Why Should You Get A Shih Tzu?
The real question is, “Why not?” Shih Tzu’s are some of the best, easiest dogs that you can take care of. They are generally very playful; they get along well with both adults and children, and have a whole lot of love to share with everyone in the household. They are also even-tempered, so you do not need to worry about a Shih Tzu going wild on your guest.
Because it is such a small, furry, cute-looking dog, it is easy to pass off the Shih Tzu as just another toy dog that is yappy and spoiled rotten. That really is not the case. It all boils down to training, after all. If you allow your dog to lord it over everyone in your home, if you let it boss you around, then it will become a spoiled little critter, incapable of listening to any commands and doing whatever it feels like. So long as you have a firm hand when you train your Shih Tzu and clearly indicate what and what acceptable behavior is not, your little dog really will become a joy to be with. In addition, none of you has to bow down to its cuteness.
Shih Tzu is one of the cutest dog breeds ever
Ask anyone and they’ll tell you that the Shih Tzu is one of the cutest dog breeds ever. There’s just something about their stature, their fur, their compact size, and their facial expression that just grab anyone and make people go, “Awww! How cute!”
But the Shih Tzu is not like any toy dog that you should tuck in a stylish bag when you go out, keep indoors and lolling about on couches all day long. It is true, however, that the Shih Tzu enjoyed a time holding court in China’s imperial palaces and also as a Tibetan holy dog. Its lovely chrysanthemum-shaped face inspired people to name it “Xi Shi quan” after a beautiful Chinese woman named “Xi Shi.” Some even say that its name is a translation of the phrase “little lion,” which was often used to describe its appearance. It is also believed that Shih Tzus were created when the Lhasa Apso was crossed with a Pekingese.
The Shih Tzu has a recognizable look, with its short legs and stature, open, friendly expression, and glittering dark eyes. Shih Tzus have a life expectancy of up to 15 years, and usually have a height that ranges from eight to eleven inches. The Shih Tzu is also notable for its flowing double coat; a wooly layer lies beneath its flowing top coat. Its double coat is well known for being hypoallergenic and is not prone to extreme shedding. This is why the Shih Tzu is an ideal dog for people who have allergies. The amount of grooming Shih Tzus require depends on the length of their coats. Shih Tzus that are meant for showing generally have long, flowy coats and this means a more careful level of grooming in order to keep the coat looking lush. There are also Shih Tzus that can do with a closer, shorter cut. Despite the difference in the lengths of their coats, Shih Tzus will benefit from regular grooming that can simply involve regular brushing, baths, or a trip to the groomers.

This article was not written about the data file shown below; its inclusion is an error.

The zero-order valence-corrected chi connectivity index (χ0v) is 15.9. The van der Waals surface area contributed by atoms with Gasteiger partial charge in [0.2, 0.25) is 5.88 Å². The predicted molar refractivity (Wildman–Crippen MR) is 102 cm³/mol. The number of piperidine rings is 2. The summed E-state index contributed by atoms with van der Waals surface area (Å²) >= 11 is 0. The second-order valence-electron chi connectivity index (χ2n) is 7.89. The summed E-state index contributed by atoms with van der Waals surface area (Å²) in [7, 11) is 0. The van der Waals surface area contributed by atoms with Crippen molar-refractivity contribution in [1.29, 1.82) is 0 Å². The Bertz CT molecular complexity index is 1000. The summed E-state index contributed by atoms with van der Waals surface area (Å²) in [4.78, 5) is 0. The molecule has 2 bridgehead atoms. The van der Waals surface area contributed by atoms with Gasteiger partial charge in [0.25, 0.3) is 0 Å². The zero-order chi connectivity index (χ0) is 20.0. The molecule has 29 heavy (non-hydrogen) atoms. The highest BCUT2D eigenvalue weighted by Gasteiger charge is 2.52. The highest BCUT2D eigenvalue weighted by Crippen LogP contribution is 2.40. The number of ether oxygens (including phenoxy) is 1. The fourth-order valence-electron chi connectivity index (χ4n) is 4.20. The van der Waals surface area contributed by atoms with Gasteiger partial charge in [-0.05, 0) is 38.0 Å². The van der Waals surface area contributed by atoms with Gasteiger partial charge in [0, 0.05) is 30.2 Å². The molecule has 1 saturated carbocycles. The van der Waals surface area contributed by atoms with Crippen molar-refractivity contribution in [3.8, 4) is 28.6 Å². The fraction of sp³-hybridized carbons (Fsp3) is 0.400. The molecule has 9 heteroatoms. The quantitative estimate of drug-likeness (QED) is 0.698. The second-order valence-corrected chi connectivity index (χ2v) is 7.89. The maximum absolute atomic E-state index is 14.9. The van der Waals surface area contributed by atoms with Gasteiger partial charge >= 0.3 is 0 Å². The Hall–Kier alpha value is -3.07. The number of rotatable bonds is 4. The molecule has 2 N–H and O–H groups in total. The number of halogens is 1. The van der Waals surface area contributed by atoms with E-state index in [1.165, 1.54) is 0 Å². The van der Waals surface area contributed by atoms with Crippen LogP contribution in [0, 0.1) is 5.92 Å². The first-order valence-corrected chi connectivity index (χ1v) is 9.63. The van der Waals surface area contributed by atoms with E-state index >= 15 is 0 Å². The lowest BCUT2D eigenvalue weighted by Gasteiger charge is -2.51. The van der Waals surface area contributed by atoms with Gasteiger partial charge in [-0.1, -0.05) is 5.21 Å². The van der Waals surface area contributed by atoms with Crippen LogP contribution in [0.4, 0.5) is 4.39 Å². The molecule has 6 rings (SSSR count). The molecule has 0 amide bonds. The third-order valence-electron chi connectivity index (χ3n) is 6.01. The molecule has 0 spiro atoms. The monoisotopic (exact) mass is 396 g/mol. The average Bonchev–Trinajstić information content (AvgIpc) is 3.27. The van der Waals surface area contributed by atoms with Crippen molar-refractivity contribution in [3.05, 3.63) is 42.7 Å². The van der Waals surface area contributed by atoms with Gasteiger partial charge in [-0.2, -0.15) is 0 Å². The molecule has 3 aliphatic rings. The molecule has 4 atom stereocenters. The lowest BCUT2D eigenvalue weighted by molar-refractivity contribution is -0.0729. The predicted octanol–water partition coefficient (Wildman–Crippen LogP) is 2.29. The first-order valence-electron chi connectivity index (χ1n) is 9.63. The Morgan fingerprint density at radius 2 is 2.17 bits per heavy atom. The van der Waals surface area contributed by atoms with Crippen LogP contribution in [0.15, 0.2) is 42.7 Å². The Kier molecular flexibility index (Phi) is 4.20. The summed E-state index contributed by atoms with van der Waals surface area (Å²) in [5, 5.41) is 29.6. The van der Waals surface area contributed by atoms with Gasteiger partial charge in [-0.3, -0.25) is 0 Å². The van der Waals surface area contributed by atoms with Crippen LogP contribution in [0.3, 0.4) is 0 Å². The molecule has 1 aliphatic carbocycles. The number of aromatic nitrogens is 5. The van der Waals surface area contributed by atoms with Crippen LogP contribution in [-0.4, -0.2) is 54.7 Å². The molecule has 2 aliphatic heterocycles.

Since its earliest days, the Shih Tzu evolved from being a temple dog to one that is recognized for its extraordinarily intelligence. The Shih Tzu is very easy to train and is eager to learn new things. The Shih Tzu requires an active lifestyle to keep it healthy and entertained, although it doesn’t need large yards or a big house in order to enjoy itself. The Shih Tzu’s compact size might make one think that it’s a delicate dog, but don’t be fooled; Shih Tzus are exceptionally sturdy and will be able to hold its own during vigorous playful activities. The owner of a Shih Tzu must remember to keep the dog’s mind sharp and focused with games to test its instincts. It also enjoys plenty of walks, training, and learning new tricks; a Shih Tzu will typically enjoy several walks in a single day. You may be amazed sometimes to find out that your Shih Tzu can pick up all new skills easily.
Apart from being a good companion dog, the Shih Tzu also makes a very good guard dog. Although Shih Tzus rarely bark and are not aggressive, they are extremely alert and attentive, and they will not hesitate to unleash their barks if they feel their turf and their humans are being threatened.
Shih Tzus require not just love, attention, and exercise. They also need to be treated like they are real dogs and not as mere accessories. Training them properly and constantly teaching them something new improves their well-being and turns them into dogs that are highly disciplined and intelligent.
Caring for the Shih Tzu
So you are thinking about getting Shih Tzu puppies for sale. We are not going to sugarcoat it for you; expect a lot of work in taking care of it! It may look like a little furry toy, but Shih Tzu’s actually require a lot of care and exercise. It is simply not just a creature that is meant to sit around looking cute and fluffy. Shih Tzu’s also have the typical canine health issues, and it has a few health problems that specifically affect its breed. As a Shih Tzu owner, you need to be aware of what things could negatively affect the health of your Shih Tzu and make sure that it gets the best care and treatment possible.
The Shih Tzu’s Snub Nose
Like a lot of smaller dog breeds, the shih tzu is brachycephalic, or is a snub-nosed dog, and you don’t need to take a closer look at your furry friend to know that this is true. The shih tzu’s snub nose makes the dog look like it has a somewhat squashed, but cute and friendly face.